Two days prior to closing and I was at a final walk thru of a home with Buyer clients. It was a sunny Saturday, and the clients were excited to be finally so close to getting their new home. The interior looked great and all was as expected. There was some trash left behind by the Seller but that would be remedied in one way or another. A quick walk thru of the backyard and we would be all done. Little did we realize that the whole transaction was about to become unraveled.
It seemed like an innocuous question while we stood looking up the steep wooded slope in the backyard. “Where exactly is the back-lot line?” I called up a survey map on my phone to ascertain the answer. It was then that we noticed the side lot line on the map did not seem to correspond with the physical fence line. A call to the title representative did not immediately answer the question but we got a commitment for an inspector to investigate first thing Monday morning.
I let the Listing Agent know what we found and that there may be a delay in the closing by a day or two until we got more information. We all held our collective breath but none of us figured this to be a problem that couldn’t be resolved.
On Monday the inspector determined that yes there seemed to be an encroachment of the neighbor’s fence and estimated it to be at least 10 feet into the lot that my clients were buying. This was no small encroachment and represented an area of about 10% of the overall lot size. The Seller seemed to be indifferent about the matter and brushed it off. “That is the way it has been since I bought it 10 years ago.” The neighbor had purchased the property only a few years ago and was completely unaware of the encroachment.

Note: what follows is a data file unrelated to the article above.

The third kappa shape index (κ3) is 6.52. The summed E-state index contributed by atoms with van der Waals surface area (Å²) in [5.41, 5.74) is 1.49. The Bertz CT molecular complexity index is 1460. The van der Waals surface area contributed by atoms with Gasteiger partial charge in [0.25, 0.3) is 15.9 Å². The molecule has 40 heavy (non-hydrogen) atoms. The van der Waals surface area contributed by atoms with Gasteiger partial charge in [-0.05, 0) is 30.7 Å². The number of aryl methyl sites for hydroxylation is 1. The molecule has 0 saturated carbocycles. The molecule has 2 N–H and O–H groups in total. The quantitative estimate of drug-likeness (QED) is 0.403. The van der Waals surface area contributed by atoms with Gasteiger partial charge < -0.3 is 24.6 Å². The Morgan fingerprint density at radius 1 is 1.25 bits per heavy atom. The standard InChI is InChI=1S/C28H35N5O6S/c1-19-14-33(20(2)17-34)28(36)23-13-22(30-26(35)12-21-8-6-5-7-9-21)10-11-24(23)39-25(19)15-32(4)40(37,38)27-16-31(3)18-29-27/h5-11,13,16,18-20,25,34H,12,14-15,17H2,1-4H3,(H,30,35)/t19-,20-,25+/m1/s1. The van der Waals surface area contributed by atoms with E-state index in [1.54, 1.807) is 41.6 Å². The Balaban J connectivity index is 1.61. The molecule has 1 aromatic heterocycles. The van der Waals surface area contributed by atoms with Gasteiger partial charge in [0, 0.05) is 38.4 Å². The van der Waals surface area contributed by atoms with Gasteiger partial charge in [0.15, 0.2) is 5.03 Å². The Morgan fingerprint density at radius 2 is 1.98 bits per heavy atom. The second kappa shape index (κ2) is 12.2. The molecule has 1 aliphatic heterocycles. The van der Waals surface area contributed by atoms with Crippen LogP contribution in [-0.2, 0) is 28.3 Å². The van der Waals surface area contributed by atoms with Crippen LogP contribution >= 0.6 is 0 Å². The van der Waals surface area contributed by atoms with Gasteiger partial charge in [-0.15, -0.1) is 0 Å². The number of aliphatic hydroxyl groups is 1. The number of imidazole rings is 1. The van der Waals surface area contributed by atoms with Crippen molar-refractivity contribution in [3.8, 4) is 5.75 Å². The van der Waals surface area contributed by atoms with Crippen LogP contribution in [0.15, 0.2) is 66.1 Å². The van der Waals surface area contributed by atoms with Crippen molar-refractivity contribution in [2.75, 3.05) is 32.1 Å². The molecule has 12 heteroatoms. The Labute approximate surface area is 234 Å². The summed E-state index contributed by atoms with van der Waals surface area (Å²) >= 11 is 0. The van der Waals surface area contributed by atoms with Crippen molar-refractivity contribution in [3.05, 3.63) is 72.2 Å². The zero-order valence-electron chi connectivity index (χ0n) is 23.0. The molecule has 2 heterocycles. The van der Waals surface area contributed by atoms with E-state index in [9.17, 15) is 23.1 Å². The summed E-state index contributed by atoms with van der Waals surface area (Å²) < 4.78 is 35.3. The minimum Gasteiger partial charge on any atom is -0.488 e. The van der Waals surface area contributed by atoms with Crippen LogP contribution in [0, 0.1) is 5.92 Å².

My clients were faced with a decision:
1. Close on the property and take on the legal process to resolve the issue with the neighbor, which had the potential to cost them settlement and legal fees.
2. Delay the closing and have the Seller resolve the problem.
3. Rescind their offer and hope the Seller wouldn’t fight to keep their earnest money, since all contingencies had been waived.
The Seller was unwilling to resolve the issue or delay the closing. After consultation with an attorney the Buyers decided they would rescind their offer. The Seller however was unwilling to release their earnest money. The Buyers attorney was proficient, and made the case that the encroachment was significant which affected the title of the property and thus the title was encumbered. Eventually the Seller gave in without going in front of a court and the earnest money was returned.
It was a stressful time for the Buyers as it was for me. Never have I had a Buyer lose their earnest money and didn’t want this to be the first. A few weeks later the Buyers got another home under contract and this time we found ourselves walking the property with a measuring tape to confirm what was on title. All was good this time and the Buyers are now happily in their new home. It was a valuable experience as a Broker, and lot boundaries will be something that will always get special attention in every future transaction!